AN MP has issued a call to make vandalism of water safety equipment a specific offence after it was revealed safety signs along the river had been trashed just one week after they were installed.

The Evening Times told earlier this month how vital signs warning vandals not to damage lifebelts had been targeted.

Alison Thewliss then raised the issue of deaths along the River Clyde at Westminster and the "frustration" felt at the constant damage to life belts.

Now the MP has secured a debate on the issue of water safety - and said interfering with life-saving equipment should be an offence.

Ms Thewliss said: "I am delighted to have been able to secure an adjournment debate on the important issue of water safety, and issues surrounding the vandalism of safety equipment.

"There have been a number of deaths on the River Clyde this year already - including many in my constituency - and my thoughts go out to the families and friends of those who have lost loved ones in such tragic circumstances."

READ MORE: River Clyde lifebelt signs trashed after a week

Christopher Spiers, 28, slipped and fell into the Clyde in 2016 and his parents have campaigned on the issue of river safety ever since.

Ms Thewliss added: "Christopher's parents, Duncan and Margaret, have been tireless campaigners on the issue of water safety ever since, and have succeeded in getting a commitment from Glasgow City Council to install ropes for lifebelts along the banks of the River Clyde.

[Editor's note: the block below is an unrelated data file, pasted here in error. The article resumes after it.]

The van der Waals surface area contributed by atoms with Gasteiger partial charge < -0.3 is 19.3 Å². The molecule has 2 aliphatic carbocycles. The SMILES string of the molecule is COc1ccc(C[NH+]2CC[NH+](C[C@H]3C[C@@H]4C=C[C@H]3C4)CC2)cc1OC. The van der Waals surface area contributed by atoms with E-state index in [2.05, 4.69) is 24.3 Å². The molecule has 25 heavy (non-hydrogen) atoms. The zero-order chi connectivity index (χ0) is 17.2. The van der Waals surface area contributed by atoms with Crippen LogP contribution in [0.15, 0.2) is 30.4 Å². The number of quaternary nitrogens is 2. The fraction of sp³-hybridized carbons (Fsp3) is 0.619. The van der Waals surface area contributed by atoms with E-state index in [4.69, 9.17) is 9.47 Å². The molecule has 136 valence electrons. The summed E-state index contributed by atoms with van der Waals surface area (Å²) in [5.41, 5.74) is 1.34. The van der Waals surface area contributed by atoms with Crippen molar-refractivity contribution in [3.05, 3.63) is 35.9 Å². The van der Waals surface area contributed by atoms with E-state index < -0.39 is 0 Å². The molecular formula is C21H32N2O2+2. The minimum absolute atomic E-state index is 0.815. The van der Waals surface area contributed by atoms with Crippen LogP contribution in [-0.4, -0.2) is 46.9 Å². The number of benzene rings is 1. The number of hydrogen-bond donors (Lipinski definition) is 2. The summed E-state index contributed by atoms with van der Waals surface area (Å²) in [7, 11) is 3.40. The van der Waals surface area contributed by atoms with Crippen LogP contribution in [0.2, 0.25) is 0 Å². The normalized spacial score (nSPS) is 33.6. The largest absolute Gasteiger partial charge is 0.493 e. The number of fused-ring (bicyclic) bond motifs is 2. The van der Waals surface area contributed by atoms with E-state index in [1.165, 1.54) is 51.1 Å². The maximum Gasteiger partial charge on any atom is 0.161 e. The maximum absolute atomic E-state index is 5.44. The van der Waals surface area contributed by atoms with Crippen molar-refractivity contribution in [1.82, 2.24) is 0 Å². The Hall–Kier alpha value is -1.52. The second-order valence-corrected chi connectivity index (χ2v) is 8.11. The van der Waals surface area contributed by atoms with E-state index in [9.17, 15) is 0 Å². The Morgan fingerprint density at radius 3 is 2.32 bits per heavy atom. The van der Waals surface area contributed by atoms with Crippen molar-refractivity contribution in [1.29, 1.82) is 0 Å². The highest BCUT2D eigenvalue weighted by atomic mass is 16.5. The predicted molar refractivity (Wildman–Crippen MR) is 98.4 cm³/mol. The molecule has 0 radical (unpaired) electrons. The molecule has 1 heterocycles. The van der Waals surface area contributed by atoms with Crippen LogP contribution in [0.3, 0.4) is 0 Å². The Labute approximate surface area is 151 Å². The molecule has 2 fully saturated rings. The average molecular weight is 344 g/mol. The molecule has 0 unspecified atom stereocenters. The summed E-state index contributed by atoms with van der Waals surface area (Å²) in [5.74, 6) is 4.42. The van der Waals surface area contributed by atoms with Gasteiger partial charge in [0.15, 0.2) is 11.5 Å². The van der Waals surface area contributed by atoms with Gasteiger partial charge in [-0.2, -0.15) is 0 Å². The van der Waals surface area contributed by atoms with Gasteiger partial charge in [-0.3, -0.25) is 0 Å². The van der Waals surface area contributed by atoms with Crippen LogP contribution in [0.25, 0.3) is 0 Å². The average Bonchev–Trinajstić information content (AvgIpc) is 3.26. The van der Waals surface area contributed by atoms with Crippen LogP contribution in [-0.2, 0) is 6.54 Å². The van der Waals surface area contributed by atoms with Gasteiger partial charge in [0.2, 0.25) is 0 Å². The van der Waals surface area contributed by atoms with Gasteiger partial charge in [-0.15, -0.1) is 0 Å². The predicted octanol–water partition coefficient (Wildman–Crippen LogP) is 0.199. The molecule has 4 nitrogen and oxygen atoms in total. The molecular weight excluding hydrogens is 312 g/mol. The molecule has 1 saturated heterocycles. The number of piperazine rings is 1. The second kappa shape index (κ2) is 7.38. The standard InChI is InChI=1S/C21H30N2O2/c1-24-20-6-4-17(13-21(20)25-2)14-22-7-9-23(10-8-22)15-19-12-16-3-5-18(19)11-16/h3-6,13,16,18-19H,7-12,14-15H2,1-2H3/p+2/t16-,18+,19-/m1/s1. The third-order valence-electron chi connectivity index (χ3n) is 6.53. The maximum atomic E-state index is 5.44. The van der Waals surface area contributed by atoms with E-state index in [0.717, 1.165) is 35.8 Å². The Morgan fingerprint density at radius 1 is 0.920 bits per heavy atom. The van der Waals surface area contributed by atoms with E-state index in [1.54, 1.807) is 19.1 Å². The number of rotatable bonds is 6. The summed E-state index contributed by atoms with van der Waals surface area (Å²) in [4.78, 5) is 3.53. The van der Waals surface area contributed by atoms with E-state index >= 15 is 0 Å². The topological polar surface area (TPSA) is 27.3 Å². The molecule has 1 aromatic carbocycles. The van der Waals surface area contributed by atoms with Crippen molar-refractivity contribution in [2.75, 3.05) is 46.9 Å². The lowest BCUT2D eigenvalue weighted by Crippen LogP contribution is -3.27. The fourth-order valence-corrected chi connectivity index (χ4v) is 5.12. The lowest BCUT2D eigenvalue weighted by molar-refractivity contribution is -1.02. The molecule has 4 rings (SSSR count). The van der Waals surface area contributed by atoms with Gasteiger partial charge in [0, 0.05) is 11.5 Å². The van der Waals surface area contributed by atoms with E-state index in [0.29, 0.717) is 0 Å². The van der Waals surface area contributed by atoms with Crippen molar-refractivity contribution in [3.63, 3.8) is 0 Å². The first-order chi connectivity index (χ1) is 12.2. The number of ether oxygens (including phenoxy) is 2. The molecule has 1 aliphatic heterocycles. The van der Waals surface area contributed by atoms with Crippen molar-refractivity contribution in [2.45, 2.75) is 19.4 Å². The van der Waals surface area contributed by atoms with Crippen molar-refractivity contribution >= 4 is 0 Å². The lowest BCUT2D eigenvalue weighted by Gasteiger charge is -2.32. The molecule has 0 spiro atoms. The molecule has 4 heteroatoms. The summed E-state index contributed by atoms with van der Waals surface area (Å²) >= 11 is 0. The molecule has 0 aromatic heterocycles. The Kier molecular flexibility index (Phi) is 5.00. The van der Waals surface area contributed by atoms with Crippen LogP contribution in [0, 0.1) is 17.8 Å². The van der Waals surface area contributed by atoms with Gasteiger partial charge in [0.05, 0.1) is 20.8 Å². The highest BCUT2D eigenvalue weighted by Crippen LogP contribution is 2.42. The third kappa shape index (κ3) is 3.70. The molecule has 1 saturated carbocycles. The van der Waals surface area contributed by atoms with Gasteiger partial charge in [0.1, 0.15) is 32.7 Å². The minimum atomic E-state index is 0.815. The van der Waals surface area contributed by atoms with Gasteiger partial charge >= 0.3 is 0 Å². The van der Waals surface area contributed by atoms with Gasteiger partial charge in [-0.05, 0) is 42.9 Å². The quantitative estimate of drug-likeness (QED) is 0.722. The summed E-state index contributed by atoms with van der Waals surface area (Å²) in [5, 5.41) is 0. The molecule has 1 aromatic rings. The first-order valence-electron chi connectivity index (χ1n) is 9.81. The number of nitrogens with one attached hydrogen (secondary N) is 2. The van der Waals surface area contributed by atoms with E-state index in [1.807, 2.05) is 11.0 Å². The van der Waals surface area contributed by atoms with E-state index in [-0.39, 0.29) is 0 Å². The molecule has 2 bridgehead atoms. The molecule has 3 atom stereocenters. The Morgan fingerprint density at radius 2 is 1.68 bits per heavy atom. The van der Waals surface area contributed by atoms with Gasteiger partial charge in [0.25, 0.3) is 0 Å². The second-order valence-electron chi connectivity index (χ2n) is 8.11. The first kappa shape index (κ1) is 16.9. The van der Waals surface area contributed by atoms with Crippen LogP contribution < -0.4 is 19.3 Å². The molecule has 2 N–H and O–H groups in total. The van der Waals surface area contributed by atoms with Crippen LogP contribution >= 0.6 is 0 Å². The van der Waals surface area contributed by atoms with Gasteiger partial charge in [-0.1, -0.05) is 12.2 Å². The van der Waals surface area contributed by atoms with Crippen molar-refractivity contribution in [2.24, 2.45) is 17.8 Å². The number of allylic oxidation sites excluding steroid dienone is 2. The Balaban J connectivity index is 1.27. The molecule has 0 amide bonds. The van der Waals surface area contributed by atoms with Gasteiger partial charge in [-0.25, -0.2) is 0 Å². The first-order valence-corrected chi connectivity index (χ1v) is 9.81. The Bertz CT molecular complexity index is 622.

"I greatly commend their efforts.

Glasgow Times:

"However, it is to the frustration of many - including Glasgow's Humane Society, which has spent 229 years raising issues of water safety - that signs recently installed to discourage people from tampering with and damaging water safety equipment have themselves been damaged.

"This behaviour is irresponsible, and threatens lives.

"More must be done on this issue, and I would welcome the opportunity to further discuss with Ministers at Westminster and Holyrood the possibility of making vandalism of water safety equipment a specific offence."

The 'Taking a lifebelt is taking a life' campaign saw signs erected along the River Clyde by Glasgow City Council earlier this month.

But bosses noticed signs near the Clutha Vaults Bar had been wrecked just days after being put in place.

READ MORE: Vandals throw hundreds of lifebelts into the Clyde

Andy Waddell, Chairman of Glasgow's Water Safety Group, called the damage "mind-boggling" and council staff moved to repair the sign within the hour.

Within the Glasgow City boundary, there are 670 lifebelts stationed along the River Clyde.

On average 30 to 40 lifebelts are recovered from the River Clyde every week, which means up to 2000 vandalism incidents in Glasgow each year.

The campaign 'Taking a lifebelt is taking a life' is supported by the council, Police Scotland, Scottish Fire and Rescue, Glasgow Humane Society and the Royal Society for the Prevention of Accidents.

It will see a total of 41 signs installed along the river asking people not to take lifebelts.

The installation of the signs is part of the work of the multi-agency Glasgow Water Safety Group with the signs fitted along the river by the council.

Through the Water Safety Group, the council has also been trialling the use of throw ropes attached to lifebelts following the campaign by the Spiers family.